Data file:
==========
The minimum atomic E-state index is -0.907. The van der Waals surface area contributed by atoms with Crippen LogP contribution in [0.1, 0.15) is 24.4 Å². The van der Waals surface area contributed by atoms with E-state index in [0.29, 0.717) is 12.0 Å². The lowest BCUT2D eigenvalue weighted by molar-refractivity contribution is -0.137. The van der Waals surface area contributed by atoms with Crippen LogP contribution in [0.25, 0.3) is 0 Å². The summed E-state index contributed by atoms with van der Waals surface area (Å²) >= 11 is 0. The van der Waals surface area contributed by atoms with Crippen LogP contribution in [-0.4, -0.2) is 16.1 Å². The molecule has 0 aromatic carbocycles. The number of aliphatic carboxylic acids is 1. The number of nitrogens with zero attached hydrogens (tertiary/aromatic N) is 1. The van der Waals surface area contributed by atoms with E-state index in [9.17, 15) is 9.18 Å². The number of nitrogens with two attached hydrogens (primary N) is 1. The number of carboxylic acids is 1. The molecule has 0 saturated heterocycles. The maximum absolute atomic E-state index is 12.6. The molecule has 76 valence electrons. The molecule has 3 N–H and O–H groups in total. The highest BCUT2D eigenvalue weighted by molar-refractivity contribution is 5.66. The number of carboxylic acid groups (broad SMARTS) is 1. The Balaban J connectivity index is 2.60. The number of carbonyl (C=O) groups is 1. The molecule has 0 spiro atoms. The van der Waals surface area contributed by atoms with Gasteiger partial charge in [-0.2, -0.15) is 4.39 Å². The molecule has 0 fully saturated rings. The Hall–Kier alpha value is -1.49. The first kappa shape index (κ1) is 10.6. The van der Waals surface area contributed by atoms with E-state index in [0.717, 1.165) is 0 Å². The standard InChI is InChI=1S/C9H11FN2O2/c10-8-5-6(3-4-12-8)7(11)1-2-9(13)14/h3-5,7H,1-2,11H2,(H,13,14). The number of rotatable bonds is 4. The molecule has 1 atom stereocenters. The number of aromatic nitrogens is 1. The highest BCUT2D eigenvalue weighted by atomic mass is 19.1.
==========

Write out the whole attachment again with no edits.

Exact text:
The minimum atomic E-state index is -0.907. The van der Waals surface area contributed by atoms with Crippen LogP contribution in [0.1, 0.15) is 24.4 Å². The van der Waals surface area contributed by atoms with E-state index in [0.29, 0.717) is 12.0 Å². The lowest BCUT2D eigenvalue weighted by molar-refractivity contribution is -0.137. The van der Waals surface area contributed by atoms with Crippen LogP contribution in [0.25, 0.3) is 0 Å². The summed E-state index contributed by atoms with van der Waals surface area (Å²) >= 11 is 0. The van der Waals surface area contributed by atoms with Crippen LogP contribution in [-0.4, -0.2) is 16.1 Å². The molecule has 0 aromatic carbocycles. The number of aliphatic carboxylic acids is 1. The number of nitrogens with zero attached hydrogens (tertiary/aromatic N) is 1. The van der Waals surface area contributed by atoms with E-state index in [9.17, 15) is 9.18 Å². The number of nitrogens with two attached hydrogens (primary N) is 1. The number of carboxylic acids is 1. The molecule has 0 saturated heterocycles. The maximum absolute atomic E-state index is 12.6. The molecule has 76 valence electrons. The molecule has 3 N–H and O–H groups in total. The highest BCUT2D eigenvalue weighted by molar-refractivity contribution is 5.66. The number of carboxylic acid groups (broad SMARTS) is 1. The Balaban J connectivity index is 2.60. The number of carbonyl (C=O) groups is 1. The molecule has 0 spiro atoms. The van der Waals surface area contributed by atoms with Gasteiger partial charge in [-0.2, -0.15) is 4.39 Å². The molecule has 0 fully saturated rings. The Hall–Kier alpha value is -1.49. The first kappa shape index (κ1) is 10.6. The van der Waals surface area contributed by atoms with E-state index in [0.717, 1.165) is 0 Å². The standard InChI is InChI=1S/C9H11FN2O2/c10-8-5-6(3-4-12-8)7(11)1-2-9(13)14/h3-5,7H,1-2,11H2,(H,13,14). The number of rotatable bonds is 4. The molecule has 1 atom stereocenters. The number of aromatic nitrogens is 1. The highest BCUT2D eigenvalue weighted by atomic mass is 19.1.